The Division of Mission and Identity seeks ways to develop relationships throughout campus that help our students, faculty and staff to see their learning, teaching and research at Duquesne as part of a larger effort to serve the common good. Our numerous programs add to the academic experience on campus in order to help you expand your horizons or to take a break, step back and breathe for a moment amidst all that is going on in our world today.

University Goals

Students prepare for responsible leadership roles in society through a broad-based education in the liberal arts, the very heart and soul of the University. Duquesne believes in the mutual enrichment of faith and reason, and so encourages exploration and discussion of new and controversial ideas. Faculty and staff place a premium on intellectual autonomy and integrity and the pursuit of truth through scholarly research.The core curriculum reflects the mission of the University, especially regarding matters of social justice, diversity, and world concerns. Education that informs the mind, engages the heart, and invigorates the spirit is the guiding vision of the curriculum.


Duquesne invites participation in its spiritual life and Catholic traditions, and we retain the openness of our Spiritan founders whose rule calls for dialogue among people of different faiths and harmony among the many cultures of the world. There are dozens of religious traditions and many different cultural backgrounds present in some form on campus. As a Catholic university, Duquesne is called by the Spirit to welcome and partner with people of other religions -- the word catholic literally means universal. We welcome diversity because it enriches us all as intellectual sojourners who live by the Spirit and Mission of the University.


The mission of Duquesne University calls for service of others by persons with consciences sensitive to the needs of society. Service exists at the core of the University's Catholic and Spiritan identity. The spirit of service manifests itself in a variety of academic and extracurricular volunteer activities. The majority of our students as well as a large segment of our faculty and staff are involved in volunteer efforts, making Duquesne a leader among American universities in its commitment to service.
The service-learning requirement links academic theory and community-based practice and reflects the Spiritan values of global justice, the kinship of all peoples, and service to others that figure prominently in a Duquesne experience. Literacy in philosophy and theology, the bedrock disciplines of a holistic Catholic education, coupled with the theme areas of faith and reason, global diversity, and social justice in the curriculum reflect the University's Catholic Spiritan commitment. The study of ethics is not only a requirement of the Core but has also been incorporated into all programs.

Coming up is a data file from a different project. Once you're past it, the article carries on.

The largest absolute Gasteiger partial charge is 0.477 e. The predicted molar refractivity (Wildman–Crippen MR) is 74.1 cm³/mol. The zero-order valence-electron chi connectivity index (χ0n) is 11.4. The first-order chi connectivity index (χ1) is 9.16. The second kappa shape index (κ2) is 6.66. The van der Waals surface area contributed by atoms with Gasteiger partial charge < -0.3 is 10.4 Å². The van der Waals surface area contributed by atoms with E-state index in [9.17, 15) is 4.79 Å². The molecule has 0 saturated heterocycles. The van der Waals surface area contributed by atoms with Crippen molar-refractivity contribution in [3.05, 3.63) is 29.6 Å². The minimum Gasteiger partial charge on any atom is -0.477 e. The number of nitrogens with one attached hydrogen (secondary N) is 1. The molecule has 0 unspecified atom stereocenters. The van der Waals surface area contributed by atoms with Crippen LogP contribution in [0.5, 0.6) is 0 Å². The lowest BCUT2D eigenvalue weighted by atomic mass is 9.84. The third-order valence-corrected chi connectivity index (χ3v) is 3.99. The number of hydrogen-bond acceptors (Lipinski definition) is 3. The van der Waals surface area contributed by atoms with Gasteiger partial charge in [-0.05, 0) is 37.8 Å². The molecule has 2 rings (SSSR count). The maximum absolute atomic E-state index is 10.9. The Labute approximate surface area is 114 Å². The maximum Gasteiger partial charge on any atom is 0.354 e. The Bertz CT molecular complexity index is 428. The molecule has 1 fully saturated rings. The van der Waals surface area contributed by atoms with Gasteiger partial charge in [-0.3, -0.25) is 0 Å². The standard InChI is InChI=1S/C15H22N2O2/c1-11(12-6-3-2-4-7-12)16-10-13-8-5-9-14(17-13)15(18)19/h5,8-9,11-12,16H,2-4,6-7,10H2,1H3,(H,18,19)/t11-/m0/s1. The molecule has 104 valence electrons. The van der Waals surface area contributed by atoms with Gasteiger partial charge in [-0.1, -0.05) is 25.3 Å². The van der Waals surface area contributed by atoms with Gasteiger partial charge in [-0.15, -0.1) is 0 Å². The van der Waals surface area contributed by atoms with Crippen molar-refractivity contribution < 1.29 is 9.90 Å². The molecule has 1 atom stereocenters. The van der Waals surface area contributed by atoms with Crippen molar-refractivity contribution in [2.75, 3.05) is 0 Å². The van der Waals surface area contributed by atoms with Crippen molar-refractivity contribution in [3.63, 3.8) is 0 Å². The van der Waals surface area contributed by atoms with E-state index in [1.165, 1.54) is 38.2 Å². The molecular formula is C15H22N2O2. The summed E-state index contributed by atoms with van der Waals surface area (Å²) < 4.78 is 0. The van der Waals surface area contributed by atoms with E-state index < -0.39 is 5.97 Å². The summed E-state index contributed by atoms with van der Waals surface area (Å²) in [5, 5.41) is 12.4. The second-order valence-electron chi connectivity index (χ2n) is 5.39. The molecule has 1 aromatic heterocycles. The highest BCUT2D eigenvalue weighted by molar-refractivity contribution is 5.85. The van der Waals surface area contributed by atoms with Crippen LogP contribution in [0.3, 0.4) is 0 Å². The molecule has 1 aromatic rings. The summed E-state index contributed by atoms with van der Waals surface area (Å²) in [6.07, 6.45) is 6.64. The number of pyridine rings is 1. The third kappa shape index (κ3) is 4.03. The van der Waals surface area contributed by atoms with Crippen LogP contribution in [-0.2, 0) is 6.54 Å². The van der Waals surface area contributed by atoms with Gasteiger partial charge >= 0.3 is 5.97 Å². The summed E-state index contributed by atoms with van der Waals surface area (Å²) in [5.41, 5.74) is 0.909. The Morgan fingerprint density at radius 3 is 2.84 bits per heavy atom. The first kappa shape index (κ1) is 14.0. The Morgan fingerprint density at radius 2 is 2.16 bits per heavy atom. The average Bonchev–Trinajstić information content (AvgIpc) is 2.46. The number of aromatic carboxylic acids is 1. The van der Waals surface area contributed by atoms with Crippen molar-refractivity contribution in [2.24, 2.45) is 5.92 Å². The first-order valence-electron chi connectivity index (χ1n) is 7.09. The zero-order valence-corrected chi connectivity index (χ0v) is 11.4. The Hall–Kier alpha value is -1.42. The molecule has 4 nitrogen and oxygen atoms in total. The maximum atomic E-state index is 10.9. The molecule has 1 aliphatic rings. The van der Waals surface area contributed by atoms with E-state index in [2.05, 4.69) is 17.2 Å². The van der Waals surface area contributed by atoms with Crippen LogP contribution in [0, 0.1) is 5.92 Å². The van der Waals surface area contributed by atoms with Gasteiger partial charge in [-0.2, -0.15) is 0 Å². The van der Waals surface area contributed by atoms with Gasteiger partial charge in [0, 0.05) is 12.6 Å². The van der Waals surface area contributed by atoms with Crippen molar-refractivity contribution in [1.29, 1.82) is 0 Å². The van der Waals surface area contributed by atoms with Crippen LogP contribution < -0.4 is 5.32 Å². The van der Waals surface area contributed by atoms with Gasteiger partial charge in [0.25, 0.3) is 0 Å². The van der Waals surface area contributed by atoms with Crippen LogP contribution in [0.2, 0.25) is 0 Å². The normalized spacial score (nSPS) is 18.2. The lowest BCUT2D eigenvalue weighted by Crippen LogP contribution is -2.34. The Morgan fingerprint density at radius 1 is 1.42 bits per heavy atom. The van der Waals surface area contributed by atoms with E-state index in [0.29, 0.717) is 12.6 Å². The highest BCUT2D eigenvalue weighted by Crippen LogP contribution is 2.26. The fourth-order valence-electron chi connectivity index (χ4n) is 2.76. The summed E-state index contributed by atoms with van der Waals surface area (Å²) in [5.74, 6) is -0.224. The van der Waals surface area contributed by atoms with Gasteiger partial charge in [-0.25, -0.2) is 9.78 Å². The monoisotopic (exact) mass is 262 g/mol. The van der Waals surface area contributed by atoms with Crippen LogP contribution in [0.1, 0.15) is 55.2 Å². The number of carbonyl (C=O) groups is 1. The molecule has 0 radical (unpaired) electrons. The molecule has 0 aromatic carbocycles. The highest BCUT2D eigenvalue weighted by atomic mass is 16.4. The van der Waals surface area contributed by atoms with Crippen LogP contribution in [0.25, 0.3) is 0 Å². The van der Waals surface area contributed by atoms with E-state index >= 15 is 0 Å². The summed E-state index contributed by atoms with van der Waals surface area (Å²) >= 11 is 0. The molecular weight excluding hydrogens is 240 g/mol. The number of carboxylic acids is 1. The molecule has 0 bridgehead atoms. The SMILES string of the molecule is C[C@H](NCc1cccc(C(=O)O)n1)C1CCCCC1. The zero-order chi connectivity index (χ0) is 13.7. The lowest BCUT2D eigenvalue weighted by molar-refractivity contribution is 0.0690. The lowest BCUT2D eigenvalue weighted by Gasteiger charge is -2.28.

Students are challenged to find their place in a modern global society. Duquesne's Spiritan charism calls the University to encourage students to come to understand themselves as world citizens who are intimately linked to, and therefore called to work for, a peaceful and just world.

Mission, Vision and Values

The Spiritan Congregation began in France in 1703. Theirs is a story that spans more than three centuries, criss-crosses continents in war-time and in peace, and features the selflessness of thousands of priests, brothers and lay persons who have forgone society's aspirations to power, prestige, and wealth. Rather, they made and continue to make profound sacrifices to minister to the poor and disadvantaged. The Spiritan commitment to serving the disadvantaged led to the founding of Duquesne University -- then a secondary school -- as a school for the immigrant poor in Pittsburgh. Duquesne University of the Holy Spirit is a Catholic university founded by members of the Congregation of the Holy Spirit, the Spiritans, and sustained through a partnership of laity and religious. Through campus-wide collaboration we work to integrate the Spiritan mission of the University into all aspects of campus life as seamlessly as possible.
Under the direction of the Division of Mission of Identity, the Center for Catholic Faith and Culture, the Center for Spiritan Studies and Spiritan Campus Ministry encourage students, faculty and staff to visualize their work as part of a larger effort to serve the common good.
  • Commitment to excellence in liberal and professional education
  • Profound concern for moral and spiritual values
  • Maintaining an ecumenical atmosphere open to diversity
  • Service to the Church, the community, the nation, and the world

Our Spiritan Identity

Fr. Ray French

Duquesne University is a community of scholars who live the Spiritan-led commitment of service to all and who share God's wisdom and academia's knowledge with those who seek it.

The Rev. Raymond French, C.S.Sp. Vice President for Mission and Identity

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Mission and Identity

Rev. Raymond French, C.S.Sp.